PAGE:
The rest of the movie spans several decades and always revolves around the same thing: time passes, while Sabra and the children try to live a normal life. Yancey, on the other hand, acts like a god-given hero sent to Earth to stand up for the underdogs and gets fed up of being in the same place for too long. As a result, he keeps abandoning his family and disappearing for long periods of time without giving any sign of life. He comes back once in a blue moon only to eventually run away again. I think we should give him the husband-of-the-year award.
Another thing is that unlike other cowboys, Yancey always walks around wearing a white hat. I assume that’s supposed to symbolize his goodness and “purity.” Off the top of my head, here is a list of people and groups he “defends:”
- Isaiah, the family’s black child slave
- Native Americans in general (or Indians, as they call them)
- Dixie Lee, the prostitute who outsmarted him at the beginning of the film
- Sol Levy, a Jewish man he decides to hire
If you ask me, I really don’t buy this. Okay, he is rather nice to the black kid, but if he were really nice, he wouldn’t keep him or treat him as a slave, no matter how “nicely” he talks to him. He does stand up for Native Americans, but he also acts like they need to be “saved” and consistently behaves like their superior. As for Dixie, he chooses to act as her lawyer when she is put on trial in town, but he does so at the expense of his wife, who is the one who put Dixie on trial in the first place. Ladies, how would you feel if your husband stood up for the woman who stole your land and seduced your husband? Yancey was away when the accusation was initially made because he was too busy abandoning his wife and leaving her to deal with life on her own because he couldn’t stay more than five years in one place (to be fair I spent five years in my high school so I kinda know how he feels, but still). There’s a whole court scene dedicated to this situation, which audiences at the time probably loved. If court scenes interest you, I think My Cousin Vinny will do just fine. No need to waste your time on this.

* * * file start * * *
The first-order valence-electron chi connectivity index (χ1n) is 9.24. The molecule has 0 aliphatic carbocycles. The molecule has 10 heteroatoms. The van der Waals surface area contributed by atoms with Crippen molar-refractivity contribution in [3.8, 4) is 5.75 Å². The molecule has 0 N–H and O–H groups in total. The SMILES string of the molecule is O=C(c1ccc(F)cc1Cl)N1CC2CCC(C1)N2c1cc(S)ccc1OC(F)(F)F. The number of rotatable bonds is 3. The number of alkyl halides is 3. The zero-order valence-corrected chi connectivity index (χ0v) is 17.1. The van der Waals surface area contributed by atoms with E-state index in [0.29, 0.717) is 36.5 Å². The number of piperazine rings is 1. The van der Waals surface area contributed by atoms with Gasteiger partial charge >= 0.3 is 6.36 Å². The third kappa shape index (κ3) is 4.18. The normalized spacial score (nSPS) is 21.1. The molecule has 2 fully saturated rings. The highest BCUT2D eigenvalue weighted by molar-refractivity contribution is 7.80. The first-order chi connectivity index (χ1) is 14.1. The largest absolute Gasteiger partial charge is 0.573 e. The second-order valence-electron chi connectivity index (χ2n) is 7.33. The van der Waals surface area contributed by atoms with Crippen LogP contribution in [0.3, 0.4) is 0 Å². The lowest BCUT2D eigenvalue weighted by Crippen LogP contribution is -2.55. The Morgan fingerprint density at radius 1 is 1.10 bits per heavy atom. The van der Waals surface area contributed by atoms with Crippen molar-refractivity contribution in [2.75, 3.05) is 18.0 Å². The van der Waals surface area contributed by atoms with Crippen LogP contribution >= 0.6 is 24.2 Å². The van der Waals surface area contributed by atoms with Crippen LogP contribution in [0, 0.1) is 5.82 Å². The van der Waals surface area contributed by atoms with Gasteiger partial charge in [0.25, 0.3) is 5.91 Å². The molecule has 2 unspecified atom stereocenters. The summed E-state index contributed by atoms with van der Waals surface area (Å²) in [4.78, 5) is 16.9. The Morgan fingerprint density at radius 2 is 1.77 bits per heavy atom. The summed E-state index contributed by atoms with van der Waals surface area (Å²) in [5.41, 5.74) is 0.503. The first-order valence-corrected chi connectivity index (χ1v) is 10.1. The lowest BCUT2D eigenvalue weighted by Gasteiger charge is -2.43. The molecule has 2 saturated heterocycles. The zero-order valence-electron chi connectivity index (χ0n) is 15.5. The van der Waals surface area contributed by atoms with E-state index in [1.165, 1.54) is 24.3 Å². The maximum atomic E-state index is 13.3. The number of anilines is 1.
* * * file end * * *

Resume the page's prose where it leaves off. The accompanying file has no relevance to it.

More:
Speaking of admirable partners, not long after this scene, Julian turned to the TV and asked me “What’s this movie called again? And what’s it about?” He’s always on top of things.
Overall, it’s movies like Cimarron that make me regret undertaking this project of watching every Best Picture winner. It’s not well made, it has no charismatic actors, it has an awful lead and it delivers horrible messages. The ending doesn’t redeem it either. Without spoiling too much, I can still tell you that the town ends up erecting a giant statue of Yancey to honour him. After all, it’s men like him who build the world. My thoughts? Citizens of Osage, I say it’s time to move as far away as possible.